U.N. council set to condemn North Korean rocket launch

By Updated at 2012-04-16 04:06:31 +0000


UNITED NATIONS (Reuters) - After days of closed-door haggling, the U.N. Security Council is hoping to adopt a statement on Monday condemning North Korea's botched rocket launch and suggesting an expansion of a U.N. blacklist of North Korean firms and individuals, envoys said.

U.S. Ambassador to the United Nations Susan Rice said on Friday the members of the 15-nation Security Council "deplored" North Korea's failed bid to launch a long-range rocket, but that the council would continue talks on a formal condemnation of the actions of the hermit state.

Diplomats told Reuters on condition of anonymity that China, North Korea's closest ally, was pushing for a softer rebuke than the one favored by the United States, which holds this month's Security Council presidency.

"Unless China raises objections overnight, we'll adopt a presidential Statement on DPRK (North Korea) tomorrow at 10:00 a.m. (1400 GMT)," a Western diplomat told Reuters.

Unlike resolutions, council statements are not voted on but are adopted unanimously.

U.N. Secretary-General Ban Ki-moon, a former South Korean foreign minister, has also deplored the rocket launch.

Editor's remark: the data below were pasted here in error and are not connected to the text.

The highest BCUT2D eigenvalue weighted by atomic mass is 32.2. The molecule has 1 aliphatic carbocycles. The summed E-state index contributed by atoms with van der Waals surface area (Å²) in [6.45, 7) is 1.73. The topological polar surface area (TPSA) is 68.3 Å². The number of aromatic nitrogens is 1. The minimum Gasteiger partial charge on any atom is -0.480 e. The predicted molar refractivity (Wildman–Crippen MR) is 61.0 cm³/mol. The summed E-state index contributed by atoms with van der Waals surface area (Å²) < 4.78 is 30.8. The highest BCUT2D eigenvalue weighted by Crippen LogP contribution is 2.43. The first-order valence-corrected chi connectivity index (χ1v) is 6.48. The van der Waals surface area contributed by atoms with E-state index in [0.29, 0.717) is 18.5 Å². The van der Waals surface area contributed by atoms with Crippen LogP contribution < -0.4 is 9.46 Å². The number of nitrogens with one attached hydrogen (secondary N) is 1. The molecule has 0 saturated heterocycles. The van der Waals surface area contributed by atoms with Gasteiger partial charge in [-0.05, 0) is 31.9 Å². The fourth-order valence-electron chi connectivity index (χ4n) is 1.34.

North Korea admitted its long-range rocket failed to deliver a satellite into orbit on Friday while U.S. and South Korean officials said it crashed into the sea a few minutes after launch.

Diplomats said no council member had pushed the idea of imposing new sanctions on Pyongyang in retaliation for the launch, something China and Russia would have opposed.

However, they said the draft statement does urge the Security Council's North Korea sanctions committee to consider adding new names to an existing U.N. blacklist of firms and individuals linked to Pyongyang's nuclear and missile industries.

U.S. and other Western officials have said the launch violated a U.N. ban on the use of ballistic missile technology by North Korea, a measure the Security Council imposed on Pyongyang in the wake of its 2006 and 2009 nuclear tests.

(Reporting By Louis Charbonneau; editing by Christopher Wilson)